It seems I own more engines needing a correct magneto than I own having the correct magneto. It also seems mags cost more these days than you pay for an entire engine – common mags like Websters and Wico EKs – and you still might have to buy a mounting bracket, a rebuild kit, etc. Are there more magnetos out there than engines? -Bill
I think there are more magnetos – they’re just buried or go unnoticed. Scrounge around at any old farmstead and you’re almost guaranteed to dig up a magneto from a pile of rubble. In years past I saw hundreds of mags at farm sales, but I never gave them a second thought. I am sure many mags at swap meets and on the Internet (and priced from $ 150 on up) were bought at farm sales for $1. Funny thing when you see a mag-less engine for sale for the same price as one with a mag. Buy them separate and you’ll pay double. – Steve
I think magneto prices are ridiculous, and getting one repaired isn’t much better. Look in the supplier catalogs and check out prices for mag parts. They aren’t that expensive, so why is it so expensive to get one repaired? It’s almost as bad as a new mag. Do you have to be a college grad or rocket scientist to repair them? Do you need a diploma or have to be ‘mag repair certified?’ Would someone please explain these prices to me? – Randy
I would say that if you think it costs too much to send a mag out for repair, Randy, then you should do it yourself – then after you’re done go ahead and send it out for repair. A good friend of mine repairs mags and igniters, and he sure isn’t deposting cash in the bank every day.
I have watched him work on mags people send to him, and as far as I am concerned he should charge more. I have seen how much he pays for the parts he buys to repair magnetos, and you should see all the equipment he maintains to do the work. I agree the cost of buying a mag is getting a bit on the high side, but people are still buying them. Maybe you should consider buying engines that only run a battery and coil. – Tim
Instead of trying to sell that Chore Boy for $900, take the mag and bracket off and sell them for $350 and then sell the engine for $695. I’ve seen that happen a lot – not to mention the engine that’s missing the oiler, grease cups, mag, crank guard, hand crank, etc., and then the owner says, ‘I might have some of them parts lying around in my garage.’ Out come boxes of grease cups and oilers, a box of crank handles, and on the workbench are six mags. I have learned my lesson, I just hate seeing new guys get short-changed. – Tom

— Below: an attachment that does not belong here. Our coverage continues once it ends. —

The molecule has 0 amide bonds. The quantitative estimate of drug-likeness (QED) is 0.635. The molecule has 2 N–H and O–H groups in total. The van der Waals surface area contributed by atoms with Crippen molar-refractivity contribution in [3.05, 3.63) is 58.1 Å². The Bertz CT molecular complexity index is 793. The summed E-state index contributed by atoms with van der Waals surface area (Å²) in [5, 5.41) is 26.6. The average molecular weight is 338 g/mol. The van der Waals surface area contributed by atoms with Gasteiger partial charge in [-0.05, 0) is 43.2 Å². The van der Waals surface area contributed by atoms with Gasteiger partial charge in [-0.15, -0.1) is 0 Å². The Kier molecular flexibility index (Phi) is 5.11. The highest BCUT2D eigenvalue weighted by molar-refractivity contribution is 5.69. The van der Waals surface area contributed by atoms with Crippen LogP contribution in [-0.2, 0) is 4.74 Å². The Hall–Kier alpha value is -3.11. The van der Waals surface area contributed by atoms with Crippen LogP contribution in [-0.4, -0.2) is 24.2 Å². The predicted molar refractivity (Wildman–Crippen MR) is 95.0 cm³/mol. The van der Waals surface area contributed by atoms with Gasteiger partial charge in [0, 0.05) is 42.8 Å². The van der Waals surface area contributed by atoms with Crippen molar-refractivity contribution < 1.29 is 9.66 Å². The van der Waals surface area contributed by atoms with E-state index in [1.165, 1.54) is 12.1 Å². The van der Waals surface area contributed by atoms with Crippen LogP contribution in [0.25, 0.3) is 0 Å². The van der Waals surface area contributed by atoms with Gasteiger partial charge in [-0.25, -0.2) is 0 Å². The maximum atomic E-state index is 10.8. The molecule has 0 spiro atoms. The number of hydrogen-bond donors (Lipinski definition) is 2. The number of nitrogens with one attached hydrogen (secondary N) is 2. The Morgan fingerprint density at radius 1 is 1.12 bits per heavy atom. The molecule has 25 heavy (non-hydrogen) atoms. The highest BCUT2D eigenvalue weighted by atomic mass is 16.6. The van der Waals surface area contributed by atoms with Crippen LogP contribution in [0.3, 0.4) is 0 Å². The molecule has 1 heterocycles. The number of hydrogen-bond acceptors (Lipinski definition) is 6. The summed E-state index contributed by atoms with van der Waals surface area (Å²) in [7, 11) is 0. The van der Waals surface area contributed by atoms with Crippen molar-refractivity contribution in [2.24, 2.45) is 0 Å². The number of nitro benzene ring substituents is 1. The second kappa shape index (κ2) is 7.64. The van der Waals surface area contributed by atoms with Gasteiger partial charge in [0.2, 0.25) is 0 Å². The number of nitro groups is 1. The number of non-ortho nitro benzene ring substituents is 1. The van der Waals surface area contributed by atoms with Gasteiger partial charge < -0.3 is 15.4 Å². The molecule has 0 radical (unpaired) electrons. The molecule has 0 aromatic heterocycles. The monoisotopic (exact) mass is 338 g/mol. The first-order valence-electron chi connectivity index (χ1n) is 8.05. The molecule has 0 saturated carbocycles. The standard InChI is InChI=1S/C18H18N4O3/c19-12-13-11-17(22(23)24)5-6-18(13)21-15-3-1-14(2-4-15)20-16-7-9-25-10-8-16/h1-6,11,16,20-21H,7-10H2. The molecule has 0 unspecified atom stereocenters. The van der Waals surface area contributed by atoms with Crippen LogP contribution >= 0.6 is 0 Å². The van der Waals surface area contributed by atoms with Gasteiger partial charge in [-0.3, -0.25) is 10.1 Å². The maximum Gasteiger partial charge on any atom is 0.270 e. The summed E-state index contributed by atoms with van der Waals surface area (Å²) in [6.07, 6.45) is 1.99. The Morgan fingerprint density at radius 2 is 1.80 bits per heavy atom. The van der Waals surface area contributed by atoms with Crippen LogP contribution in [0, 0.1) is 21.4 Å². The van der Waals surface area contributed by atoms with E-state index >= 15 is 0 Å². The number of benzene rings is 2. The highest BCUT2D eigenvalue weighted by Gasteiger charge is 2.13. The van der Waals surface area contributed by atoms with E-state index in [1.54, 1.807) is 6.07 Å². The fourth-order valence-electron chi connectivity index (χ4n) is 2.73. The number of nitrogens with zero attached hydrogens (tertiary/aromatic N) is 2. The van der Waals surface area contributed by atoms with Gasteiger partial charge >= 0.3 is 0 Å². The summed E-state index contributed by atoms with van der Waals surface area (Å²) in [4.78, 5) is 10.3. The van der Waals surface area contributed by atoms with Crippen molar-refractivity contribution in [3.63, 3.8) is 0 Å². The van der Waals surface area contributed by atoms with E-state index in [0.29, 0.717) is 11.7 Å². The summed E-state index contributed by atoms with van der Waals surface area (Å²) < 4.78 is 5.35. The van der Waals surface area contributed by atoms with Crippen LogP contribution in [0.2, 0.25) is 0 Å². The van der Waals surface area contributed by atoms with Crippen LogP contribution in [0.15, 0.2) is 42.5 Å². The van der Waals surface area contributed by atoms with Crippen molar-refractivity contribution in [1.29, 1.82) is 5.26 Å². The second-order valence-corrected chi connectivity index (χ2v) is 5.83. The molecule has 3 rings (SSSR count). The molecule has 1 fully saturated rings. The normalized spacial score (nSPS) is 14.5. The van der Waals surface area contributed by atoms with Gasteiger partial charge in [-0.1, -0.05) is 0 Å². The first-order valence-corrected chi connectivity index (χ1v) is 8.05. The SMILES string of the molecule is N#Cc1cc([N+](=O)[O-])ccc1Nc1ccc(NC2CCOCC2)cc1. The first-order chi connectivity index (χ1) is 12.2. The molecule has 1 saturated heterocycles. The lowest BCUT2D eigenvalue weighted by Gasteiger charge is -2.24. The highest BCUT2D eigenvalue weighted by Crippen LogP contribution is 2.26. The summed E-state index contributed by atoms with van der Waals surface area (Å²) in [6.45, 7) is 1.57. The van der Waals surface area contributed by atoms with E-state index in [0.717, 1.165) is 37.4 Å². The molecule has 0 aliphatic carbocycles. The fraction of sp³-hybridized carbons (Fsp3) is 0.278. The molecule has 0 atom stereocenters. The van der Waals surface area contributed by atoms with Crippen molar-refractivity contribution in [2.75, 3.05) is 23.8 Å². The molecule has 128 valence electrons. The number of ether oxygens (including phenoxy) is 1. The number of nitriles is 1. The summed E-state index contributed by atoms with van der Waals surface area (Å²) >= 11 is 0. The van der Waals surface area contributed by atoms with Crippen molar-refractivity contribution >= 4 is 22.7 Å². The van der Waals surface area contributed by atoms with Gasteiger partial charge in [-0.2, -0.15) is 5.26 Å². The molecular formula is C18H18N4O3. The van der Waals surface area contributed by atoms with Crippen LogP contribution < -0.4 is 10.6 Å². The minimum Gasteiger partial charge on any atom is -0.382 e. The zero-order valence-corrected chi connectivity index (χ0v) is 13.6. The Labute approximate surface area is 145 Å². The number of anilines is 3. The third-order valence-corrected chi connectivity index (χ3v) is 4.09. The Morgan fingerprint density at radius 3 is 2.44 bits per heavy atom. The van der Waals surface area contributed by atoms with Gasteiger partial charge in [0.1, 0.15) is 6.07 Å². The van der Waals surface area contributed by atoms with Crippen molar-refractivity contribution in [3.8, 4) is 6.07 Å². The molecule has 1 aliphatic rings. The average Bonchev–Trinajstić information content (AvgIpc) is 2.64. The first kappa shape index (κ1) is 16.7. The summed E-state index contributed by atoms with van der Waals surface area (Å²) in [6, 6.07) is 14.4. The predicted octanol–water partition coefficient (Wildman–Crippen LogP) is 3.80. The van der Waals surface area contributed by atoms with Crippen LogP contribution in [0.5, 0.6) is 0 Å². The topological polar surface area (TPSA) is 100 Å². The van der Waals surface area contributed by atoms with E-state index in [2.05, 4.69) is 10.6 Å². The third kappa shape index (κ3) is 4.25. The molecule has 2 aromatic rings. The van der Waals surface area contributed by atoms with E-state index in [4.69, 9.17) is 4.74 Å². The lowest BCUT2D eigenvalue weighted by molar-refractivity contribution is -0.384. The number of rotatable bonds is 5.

I see lots of mags at shows, just never the one I’m looking for. And I’ve seen pretty reasonable prices – $15 to $35 for working, unrestored mags. I lament that parts prices have gone up, but it seems to be the same in the auto and ag industries, too.
Some guys who rebuild mags are real perfectionists, and considering the time and detail they put into their work it’s well worth the cost. Of course, there are hatchet men – it’s best to know with whom you’re working. -Harvey
I have several Wico EKs, and the most dependable one with the hottest spark looks the worst. It has old, burnt-looking tape on the coils; big, globby-looking solder connections; and the cover is missing. It’s the one that several repairmen told me to throw away. It is also the one being sold on my Cushman. I probably should have followed my own advice and sold them separately. I could even have said it was barn fresh! – Steve
I had a mag that was in much worse shape than that. It had been outside in the weather for years and was locked solid. I was told I would never get it working, but after about a week working on it I cleaned it up, replaced the points guide, installed a new condenser and it came back to life. I was even able to use the original coils, which at first glance looked beyond use. – Andrew
Bill, some engines have them on and others don’t. Look at this bunch of mags belonging to an Australian friend of Ted Brook over. Now that’s what I call having some stock! – John
An interesting situation in Australia is that you will find lots and lots of high-tension magnetos and nowhere near as many low-tension magnetos. The majority of engines to land on these shores were quickly converted to high-tension systems. With the vast distances between townships battery ignition was not practical (where were you going to get batteries?), so most companies went with the more expensive – but more reliable – high-tension magneto and plug. – Patrick